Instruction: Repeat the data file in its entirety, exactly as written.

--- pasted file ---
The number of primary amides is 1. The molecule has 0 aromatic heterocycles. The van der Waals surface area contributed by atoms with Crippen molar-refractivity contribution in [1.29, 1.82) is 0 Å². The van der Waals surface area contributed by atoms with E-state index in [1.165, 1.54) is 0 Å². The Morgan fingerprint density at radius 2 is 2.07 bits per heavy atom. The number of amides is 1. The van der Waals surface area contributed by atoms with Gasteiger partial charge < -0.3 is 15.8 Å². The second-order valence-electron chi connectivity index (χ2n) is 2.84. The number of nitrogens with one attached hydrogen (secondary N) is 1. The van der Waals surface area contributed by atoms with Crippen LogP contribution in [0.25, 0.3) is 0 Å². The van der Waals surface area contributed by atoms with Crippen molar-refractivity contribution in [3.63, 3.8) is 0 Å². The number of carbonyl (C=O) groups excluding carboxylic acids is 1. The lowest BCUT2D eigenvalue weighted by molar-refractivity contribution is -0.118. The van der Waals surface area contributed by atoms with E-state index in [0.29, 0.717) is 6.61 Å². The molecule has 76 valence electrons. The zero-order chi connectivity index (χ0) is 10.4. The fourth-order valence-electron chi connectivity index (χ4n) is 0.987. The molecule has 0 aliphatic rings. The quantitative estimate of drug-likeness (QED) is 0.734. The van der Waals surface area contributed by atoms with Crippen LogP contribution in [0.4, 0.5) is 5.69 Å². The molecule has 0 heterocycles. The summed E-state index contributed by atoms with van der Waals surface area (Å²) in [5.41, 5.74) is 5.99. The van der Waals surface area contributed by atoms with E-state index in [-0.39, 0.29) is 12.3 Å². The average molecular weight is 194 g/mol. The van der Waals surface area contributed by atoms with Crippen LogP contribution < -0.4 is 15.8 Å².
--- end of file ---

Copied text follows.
The number of primary amides is 1. The molecule has 0 aromatic heterocycles. The van der Waals surface area contributed by atoms with Crippen molar-refractivity contribution in [1.29, 1.82) is 0 Å². The van der Waals surface area contributed by atoms with E-state index in [1.165, 1.54) is 0 Å². The Morgan fingerprint density at radius 2 is 2.07 bits per heavy atom. The number of amides is 1. The van der Waals surface area contributed by atoms with Gasteiger partial charge < -0.3 is 15.8 Å². The second-order valence-electron chi connectivity index (χ2n) is 2.84. The number of nitrogens with one attached hydrogen (secondary N) is 1. The van der Waals surface area contributed by atoms with Crippen LogP contribution in [0.25, 0.3) is 0 Å². The van der Waals surface area contributed by atoms with Crippen molar-refractivity contribution in [3.63, 3.8) is 0 Å². The number of carbonyl (C=O) groups excluding carboxylic acids is 1. The lowest BCUT2D eigenvalue weighted by molar-refractivity contribution is -0.118. The van der Waals surface area contributed by atoms with E-state index in [0.29, 0.717) is 6.61 Å². The molecule has 76 valence electrons. The zero-order chi connectivity index (χ0) is 10.4. The fourth-order valence-electron chi connectivity index (χ4n) is 0.987. The molecule has 0 aliphatic rings. The quantitative estimate of drug-likeness (QED) is 0.734. The van der Waals surface area contributed by atoms with Crippen LogP contribution in [0.4, 0.5) is 5.69 Å². The molecule has 0 heterocycles. The summed E-state index contributed by atoms with van der Waals surface area (Å²) in [5.41, 5.74) is 5.99. The van der Waals surface area contributed by atoms with E-state index in [-0.39, 0.29) is 12.3 Å². The average molecular weight is 194 g/mol. The van der Waals surface area contributed by atoms with Crippen LogP contribution < -0.4 is 15.8 Å².